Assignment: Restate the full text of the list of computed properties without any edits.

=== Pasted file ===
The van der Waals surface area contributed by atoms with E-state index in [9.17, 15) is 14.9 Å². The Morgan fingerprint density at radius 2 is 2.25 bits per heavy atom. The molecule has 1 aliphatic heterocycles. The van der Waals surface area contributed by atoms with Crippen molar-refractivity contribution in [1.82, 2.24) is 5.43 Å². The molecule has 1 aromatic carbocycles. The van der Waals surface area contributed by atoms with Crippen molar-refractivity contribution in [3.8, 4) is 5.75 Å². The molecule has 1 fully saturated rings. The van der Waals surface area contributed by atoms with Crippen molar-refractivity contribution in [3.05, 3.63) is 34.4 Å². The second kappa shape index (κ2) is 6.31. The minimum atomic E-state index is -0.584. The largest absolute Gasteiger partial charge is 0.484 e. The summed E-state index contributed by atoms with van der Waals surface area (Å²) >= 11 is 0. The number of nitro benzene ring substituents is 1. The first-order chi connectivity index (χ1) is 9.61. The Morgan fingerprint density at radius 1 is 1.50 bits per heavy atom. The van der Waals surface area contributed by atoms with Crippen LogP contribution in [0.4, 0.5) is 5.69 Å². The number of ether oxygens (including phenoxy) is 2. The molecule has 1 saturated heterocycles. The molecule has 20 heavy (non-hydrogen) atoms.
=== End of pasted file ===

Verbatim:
The van der Waals surface area contributed by atoms with E-state index in [9.17, 15) is 14.9 Å². The Morgan fingerprint density at radius 2 is 2.25 bits per heavy atom. The molecule has 1 aliphatic heterocycles. The van der Waals surface area contributed by atoms with Crippen molar-refractivity contribution in [1.82, 2.24) is 5.43 Å². The molecule has 1 aromatic carbocycles. The van der Waals surface area contributed by atoms with Crippen molar-refractivity contribution in [3.8, 4) is 5.75 Å². The molecule has 1 fully saturated rings. The van der Waals surface area contributed by atoms with Crippen molar-refractivity contribution in [3.05, 3.63) is 34.4 Å². The second kappa shape index (κ2) is 6.31. The minimum atomic E-state index is -0.584. The largest absolute Gasteiger partial charge is 0.484 e. The summed E-state index contributed by atoms with van der Waals surface area (Å²) >= 11 is 0. The number of nitro benzene ring substituents is 1. The first-order chi connectivity index (χ1) is 9.61. The Morgan fingerprint density at radius 1 is 1.50 bits per heavy atom. The van der Waals surface area contributed by atoms with Crippen LogP contribution in [0.4, 0.5) is 5.69 Å². The number of ether oxygens (including phenoxy) is 2. The molecule has 1 saturated heterocycles. The molecule has 20 heavy (non-hydrogen) atoms.